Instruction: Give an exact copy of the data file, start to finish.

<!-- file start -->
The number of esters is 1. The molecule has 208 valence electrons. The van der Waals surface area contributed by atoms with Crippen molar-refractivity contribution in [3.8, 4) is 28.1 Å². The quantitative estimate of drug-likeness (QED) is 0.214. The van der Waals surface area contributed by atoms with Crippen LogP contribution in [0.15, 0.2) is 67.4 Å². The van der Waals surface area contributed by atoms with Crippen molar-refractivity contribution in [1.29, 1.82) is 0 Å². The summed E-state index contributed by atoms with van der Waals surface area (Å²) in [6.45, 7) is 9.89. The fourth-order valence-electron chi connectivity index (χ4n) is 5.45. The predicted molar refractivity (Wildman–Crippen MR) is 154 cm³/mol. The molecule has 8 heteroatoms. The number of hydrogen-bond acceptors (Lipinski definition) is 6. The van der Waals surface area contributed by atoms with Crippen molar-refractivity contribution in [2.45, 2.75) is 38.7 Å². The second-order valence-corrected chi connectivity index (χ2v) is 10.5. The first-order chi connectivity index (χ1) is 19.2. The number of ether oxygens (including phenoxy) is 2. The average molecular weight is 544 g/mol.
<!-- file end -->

The number of esters is 1. The molecule has 208 valence electrons. The van der Waals surface area contributed by atoms with Crippen molar-refractivity contribution in [3.8, 4) is 28.1 Å². The quantitative estimate of drug-likeness (QED) is 0.214. The van der Waals surface area contributed by atoms with Crippen LogP contribution in [0.15, 0.2) is 67.4 Å². The van der Waals surface area contributed by atoms with Crippen molar-refractivity contribution in [1.29, 1.82) is 0 Å². The summed E-state index contributed by atoms with van der Waals surface area (Å²) in [6.45, 7) is 9.89. The fourth-order valence-electron chi connectivity index (χ4n) is 5.45. The predicted molar refractivity (Wildman–Crippen MR) is 154 cm³/mol. The molecule has 8 heteroatoms. The number of hydrogen-bond acceptors (Lipinski definition) is 6. The van der Waals surface area contributed by atoms with Crippen molar-refractivity contribution in [2.45, 2.75) is 38.7 Å². The second-order valence-corrected chi connectivity index (χ2v) is 10.5. The first-order chi connectivity index (χ1) is 19.2. The number of ether oxygens (including phenoxy) is 2. The average molecular weight is 544 g/mol.